Is Virginia Ready For You?

The Millerton New
s & Lakevill Journal
May 22nd, 1994

COL. OLIVER C. North is certainly no stranger to illicit surveillance, although it has usually been he who was on the illicit, or "shafting" side of the procedure. It was therefore quite refreshing to receive recently from a private investigator acquaintance, an audiotape of an "election strategy confab" between North and Republican bigwigs Robert Dole and Newt Gingrich.

North is running for senator from the state of Virginia, and the conversation purportedly took place at a Holiday Inn outside Charlotte on the evening of April 8. Dole and Gingrich are in conversation before being joined by North

GINGRICH (enthusiastically)"Bob, are you as excited by this darn candidacy as much as I am?

DOLE (very upbeat): Hey, you bet I am! Boy-oh-boy, if we can regenerate some of the "freedom fighter" spirit of the Contra days! Bro-ther! We might even resurrect the fatal charm of the Gipper!

GINGIRCH (in vigorous agreement): Golden says, Bob! Golden days! How is Ollie feeling about it?

DOLE: Ollie? Oh, Ollie is hot to trot, there's not doubt about that (pause) - there is one minor glitch...

GINGRICH (SURPRISED) Oh, what's that, Bob?

DOLE: Well, he want to revive the GIDO part of the old Contra scheme. He's convinced it can still fly, and I'm, well, heck, I'm just not too sure about it.

GINGRICH: GIDO ... hey, wasn't that Bill Casey's ...

DOLE: That's right, Newt. GIDO was Bill Casey's baby, all the way. And you know how dose he and Ollie were.

GINGRICH (reverently): Like father and son. Could you bring me up to speed on that GIDO business, Bob. It's been a while.

DOLE (clears his throat, waxing expansive): Well, GIDO was Dad Casey's way of characterizing our air shipments of hardware to the Contras. The initials, of course, stoodfor"Guns In, Drugs Out."

They are joined by Col. Ollie North.

OLLIE (booming and jovial): "Guns In, Drugs Out! And ne'er an empty craft in either direction!" as Dad Casey used to say. Hi guys.

DOLE: Hello, Ollie.

GINGRICH: Hi big fella.

OLLIE: And you know he was as right as rain, bless his buttons.

DOLE: Oh, it was a marvelous thing at the time, Ollie, there's no doubt about that. Everyone got healthy on that operation. I'm just concerned about how appropriate itwould, be right now.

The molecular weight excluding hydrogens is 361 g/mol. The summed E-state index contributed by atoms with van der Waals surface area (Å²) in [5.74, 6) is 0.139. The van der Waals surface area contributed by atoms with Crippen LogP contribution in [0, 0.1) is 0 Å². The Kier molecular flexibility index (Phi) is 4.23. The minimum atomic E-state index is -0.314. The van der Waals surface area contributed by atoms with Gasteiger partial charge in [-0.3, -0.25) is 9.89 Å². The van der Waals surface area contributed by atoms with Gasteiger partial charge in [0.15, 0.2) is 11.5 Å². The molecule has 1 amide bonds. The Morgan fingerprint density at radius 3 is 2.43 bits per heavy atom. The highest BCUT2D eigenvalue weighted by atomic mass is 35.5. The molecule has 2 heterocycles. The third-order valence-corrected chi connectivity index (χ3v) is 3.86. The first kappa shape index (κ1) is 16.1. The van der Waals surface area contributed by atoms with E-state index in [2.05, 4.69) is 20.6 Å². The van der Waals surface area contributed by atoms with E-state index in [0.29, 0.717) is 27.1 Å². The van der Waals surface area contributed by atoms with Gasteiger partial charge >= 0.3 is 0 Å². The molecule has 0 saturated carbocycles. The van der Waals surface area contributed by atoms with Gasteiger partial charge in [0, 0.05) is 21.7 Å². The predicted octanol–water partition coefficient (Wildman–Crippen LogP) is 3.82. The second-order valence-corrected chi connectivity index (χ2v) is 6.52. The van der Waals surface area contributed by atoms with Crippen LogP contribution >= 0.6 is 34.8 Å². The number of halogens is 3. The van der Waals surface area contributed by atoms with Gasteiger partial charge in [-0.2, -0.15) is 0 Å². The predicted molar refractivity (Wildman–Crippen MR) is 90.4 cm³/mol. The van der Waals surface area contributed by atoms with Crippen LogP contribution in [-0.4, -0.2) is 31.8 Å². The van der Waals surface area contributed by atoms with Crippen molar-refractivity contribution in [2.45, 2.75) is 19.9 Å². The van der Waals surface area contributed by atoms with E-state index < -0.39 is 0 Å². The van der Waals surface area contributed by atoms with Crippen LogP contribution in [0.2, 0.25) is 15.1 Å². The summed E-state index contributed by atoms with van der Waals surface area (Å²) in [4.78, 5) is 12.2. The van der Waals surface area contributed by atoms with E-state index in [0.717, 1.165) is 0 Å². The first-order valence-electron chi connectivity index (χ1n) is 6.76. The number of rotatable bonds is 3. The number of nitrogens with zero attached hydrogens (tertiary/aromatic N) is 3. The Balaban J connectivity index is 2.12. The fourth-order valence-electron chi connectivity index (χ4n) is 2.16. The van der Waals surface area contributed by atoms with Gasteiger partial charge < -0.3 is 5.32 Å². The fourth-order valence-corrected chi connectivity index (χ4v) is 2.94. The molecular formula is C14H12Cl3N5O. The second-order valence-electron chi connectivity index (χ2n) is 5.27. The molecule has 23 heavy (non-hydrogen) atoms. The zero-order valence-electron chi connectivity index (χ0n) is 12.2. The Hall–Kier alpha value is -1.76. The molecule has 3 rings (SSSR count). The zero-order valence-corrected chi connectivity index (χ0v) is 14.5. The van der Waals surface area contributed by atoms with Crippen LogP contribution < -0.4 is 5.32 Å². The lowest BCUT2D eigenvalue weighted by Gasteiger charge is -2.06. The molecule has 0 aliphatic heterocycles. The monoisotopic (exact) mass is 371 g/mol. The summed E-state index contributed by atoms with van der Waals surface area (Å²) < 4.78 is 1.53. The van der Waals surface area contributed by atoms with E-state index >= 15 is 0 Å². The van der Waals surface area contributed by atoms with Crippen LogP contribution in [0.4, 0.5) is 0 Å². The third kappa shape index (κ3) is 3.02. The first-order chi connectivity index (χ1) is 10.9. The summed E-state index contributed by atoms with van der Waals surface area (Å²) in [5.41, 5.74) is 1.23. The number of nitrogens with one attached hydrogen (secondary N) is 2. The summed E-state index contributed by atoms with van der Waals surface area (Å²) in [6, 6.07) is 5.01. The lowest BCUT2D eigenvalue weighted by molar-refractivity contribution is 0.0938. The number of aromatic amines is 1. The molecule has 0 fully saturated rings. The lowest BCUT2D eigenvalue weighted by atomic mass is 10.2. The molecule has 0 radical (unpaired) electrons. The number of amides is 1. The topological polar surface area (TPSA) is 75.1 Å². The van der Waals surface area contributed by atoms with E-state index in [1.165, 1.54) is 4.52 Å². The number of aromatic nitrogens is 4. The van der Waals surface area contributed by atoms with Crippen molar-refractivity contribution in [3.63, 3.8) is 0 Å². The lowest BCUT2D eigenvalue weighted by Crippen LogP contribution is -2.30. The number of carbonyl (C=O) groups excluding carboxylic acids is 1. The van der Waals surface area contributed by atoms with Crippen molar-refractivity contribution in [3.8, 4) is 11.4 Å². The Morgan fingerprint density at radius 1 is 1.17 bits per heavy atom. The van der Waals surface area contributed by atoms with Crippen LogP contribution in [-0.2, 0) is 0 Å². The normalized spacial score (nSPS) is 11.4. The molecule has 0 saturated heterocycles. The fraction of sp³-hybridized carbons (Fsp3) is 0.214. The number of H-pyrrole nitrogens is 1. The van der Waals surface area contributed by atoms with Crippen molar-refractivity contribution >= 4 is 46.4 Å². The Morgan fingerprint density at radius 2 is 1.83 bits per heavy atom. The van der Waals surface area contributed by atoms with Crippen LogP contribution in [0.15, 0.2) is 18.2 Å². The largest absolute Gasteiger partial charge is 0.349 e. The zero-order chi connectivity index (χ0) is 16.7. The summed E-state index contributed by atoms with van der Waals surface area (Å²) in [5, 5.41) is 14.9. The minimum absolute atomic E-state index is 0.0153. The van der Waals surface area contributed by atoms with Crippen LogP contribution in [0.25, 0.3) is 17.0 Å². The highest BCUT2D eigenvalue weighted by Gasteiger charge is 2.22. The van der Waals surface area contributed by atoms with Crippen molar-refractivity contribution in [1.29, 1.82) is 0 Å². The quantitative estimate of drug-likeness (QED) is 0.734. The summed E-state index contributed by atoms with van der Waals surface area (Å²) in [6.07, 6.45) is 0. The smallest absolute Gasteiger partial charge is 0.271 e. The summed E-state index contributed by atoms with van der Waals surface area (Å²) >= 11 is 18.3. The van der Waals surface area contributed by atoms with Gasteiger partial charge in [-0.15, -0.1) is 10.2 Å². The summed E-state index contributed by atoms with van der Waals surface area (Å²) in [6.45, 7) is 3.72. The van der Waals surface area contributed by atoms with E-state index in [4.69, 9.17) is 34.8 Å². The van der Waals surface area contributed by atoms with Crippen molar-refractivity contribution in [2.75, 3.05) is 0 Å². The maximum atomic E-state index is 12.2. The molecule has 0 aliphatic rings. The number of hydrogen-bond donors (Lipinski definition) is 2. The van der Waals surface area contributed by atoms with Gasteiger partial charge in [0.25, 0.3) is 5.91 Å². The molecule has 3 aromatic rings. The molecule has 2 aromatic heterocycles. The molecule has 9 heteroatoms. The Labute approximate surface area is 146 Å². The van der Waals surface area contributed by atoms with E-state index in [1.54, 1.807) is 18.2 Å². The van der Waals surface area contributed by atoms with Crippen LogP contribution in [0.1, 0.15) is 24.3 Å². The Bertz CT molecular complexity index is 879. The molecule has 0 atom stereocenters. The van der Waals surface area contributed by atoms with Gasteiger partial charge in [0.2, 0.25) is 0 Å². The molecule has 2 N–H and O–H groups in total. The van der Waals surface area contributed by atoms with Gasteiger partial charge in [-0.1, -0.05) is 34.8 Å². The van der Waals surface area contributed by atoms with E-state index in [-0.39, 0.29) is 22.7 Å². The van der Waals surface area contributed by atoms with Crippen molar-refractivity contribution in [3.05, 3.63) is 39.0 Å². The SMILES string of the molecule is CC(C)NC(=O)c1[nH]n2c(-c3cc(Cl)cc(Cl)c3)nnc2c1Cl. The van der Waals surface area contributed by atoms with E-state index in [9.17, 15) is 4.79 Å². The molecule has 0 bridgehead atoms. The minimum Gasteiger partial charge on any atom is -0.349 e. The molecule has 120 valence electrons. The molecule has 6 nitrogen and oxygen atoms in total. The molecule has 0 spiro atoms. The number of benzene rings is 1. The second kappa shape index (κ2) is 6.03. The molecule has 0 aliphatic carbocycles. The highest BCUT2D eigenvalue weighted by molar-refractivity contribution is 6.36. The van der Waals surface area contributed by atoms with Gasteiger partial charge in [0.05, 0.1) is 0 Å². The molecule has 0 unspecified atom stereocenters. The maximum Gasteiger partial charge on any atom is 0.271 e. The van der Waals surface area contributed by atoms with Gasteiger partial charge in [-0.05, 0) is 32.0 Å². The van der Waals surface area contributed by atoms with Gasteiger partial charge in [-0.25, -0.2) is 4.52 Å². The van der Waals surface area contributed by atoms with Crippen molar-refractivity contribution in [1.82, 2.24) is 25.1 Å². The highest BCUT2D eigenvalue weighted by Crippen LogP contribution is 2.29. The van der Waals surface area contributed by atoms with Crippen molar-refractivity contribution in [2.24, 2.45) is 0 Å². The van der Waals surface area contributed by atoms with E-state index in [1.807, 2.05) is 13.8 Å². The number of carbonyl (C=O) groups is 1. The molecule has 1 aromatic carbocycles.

OLLIE: Hey, are you kidding? With today's trouble-spots? Haiti? North Korea? Bosnia? The Mid-East? They all need guns, and they've all got drugs! Made to order for the GIDO Op!

GINGRICH: He may be right, Bob, God knows the Committee (Republican National Committee) could use the funds.

DOLE (impatiently): I know, I know. It's simply a question of perception in the publiceye. I mean, right now we've got a healthy, chunk of the *War On Drugs" thing. I don't think we want to jeopardize that, do we, by suddenly appearing to be actually involved in the trade. My God!

OLLIE: No problem there, pal. I can register it with the Agency - post facto, natch--as a national security 'sting op'. That might even get us a news blackout duringthe op. After all, the media has got a pretty damn full plate right now, dealing with the Whitewater scam. Am I right?

DOLE: Yes, thank God, but who knows how much longer that thing can last? I've got a hunch it may be on its very last legs.

GINGRICH (with grim relish): Unless ... unless it were to get a nice new juicy infusion of ultra-sleaze. Know what I'm saying? Am I getting through to the American public? Hello? Hello?

OLLIE: I'm reading you loud and clear, Senator. In fact, I think I'd better start shaking something tasty out of Dad Caseys old bag of 'tricks'--if you garner my infererence, ho-ho.

GINGRICH (brightly): With you all the way, big bruiser!

DOLE (nervous laugh): I hope neither one of you guys is wearing a wire. Just kidding.

OLLIE (gleefully): Hey, I can smell a wire from a block away. We're all dean here, Senator. Ha-ha.

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